“The people we reach are those right at the very bottom, who fall off the scale. All they have is the food banks. If we all go, what the hell is going to be there to pick up the pieces?
“There are no community centres, there are no support structures. There is going to be no front line if they do not support the food banks.”
It is not a question of donations for Barron-Woolford. Indeed, some coming to the food bank are refusing to take fresh vegetables as soaring energy bills mean they can’t afford to cook it, and are asking for soap as they can’t afford to run their washing machines.
He is hearing stories of people putting their safety at risk by using wood in their sinks as makeshift cookers, or cooking in communal hallways with plugs meant for cleaners.
Instead, allocation of funding is a big problem, with Woolford-Barron saying We Care misses out on funding because of arcane rules. He called for supermarkets, too, to increase their donations to smaller food banks.
“What is so frustrating is that the government is presuming people can get help from the food banks. We are all on the verge of collapse because we have got no money,” he said.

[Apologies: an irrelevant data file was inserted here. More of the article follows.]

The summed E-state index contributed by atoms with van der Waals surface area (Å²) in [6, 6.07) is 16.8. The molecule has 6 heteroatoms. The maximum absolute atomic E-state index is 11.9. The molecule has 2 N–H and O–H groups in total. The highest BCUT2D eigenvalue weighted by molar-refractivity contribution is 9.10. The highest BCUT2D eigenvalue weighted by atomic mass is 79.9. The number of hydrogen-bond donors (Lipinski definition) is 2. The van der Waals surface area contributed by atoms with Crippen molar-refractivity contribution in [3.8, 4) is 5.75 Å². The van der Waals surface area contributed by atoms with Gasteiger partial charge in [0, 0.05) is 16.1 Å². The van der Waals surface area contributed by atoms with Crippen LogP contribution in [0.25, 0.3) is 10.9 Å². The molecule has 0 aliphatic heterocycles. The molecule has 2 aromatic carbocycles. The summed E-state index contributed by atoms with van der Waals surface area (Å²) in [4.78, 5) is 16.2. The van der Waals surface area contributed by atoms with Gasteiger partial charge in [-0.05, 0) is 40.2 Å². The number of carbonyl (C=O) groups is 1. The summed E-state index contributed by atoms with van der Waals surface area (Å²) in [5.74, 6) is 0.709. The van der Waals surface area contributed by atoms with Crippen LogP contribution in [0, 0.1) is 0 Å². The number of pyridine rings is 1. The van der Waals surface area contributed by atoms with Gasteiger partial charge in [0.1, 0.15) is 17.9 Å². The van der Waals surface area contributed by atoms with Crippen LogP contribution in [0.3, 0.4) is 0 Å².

“We cannot keep feeding thousands on fresh air and volunteers, it’s exhausting.“
“Today we have no tools left in the box to offer solutions and options to huge numbers pouring through our doors in fear and terror.”
Having run with a surplus for the past two years, We Care will have to decide by October whether to serve notice for December.
It is attempting to raise £25,000 to cover a year’s worth of running costs. We Care’s struggles mirror those of independent food banks across the country, with others likely to fall into peril as energy bills rise, said Sabine Goodwin, coordinator of the Independent Food Aid Network.
“Independent food banks are being stretched too far by increasing demand, reduced donations and spiralling running costs,” Goodwin said.
“The government must increase social security payments and ensure people earn adequate wages so that the rising cost of living is affordable. Food banks and their volunteers cannot be expected to alleviate the worsening poverty crisis and the reality is some are likely not to be in a position to do so either.”
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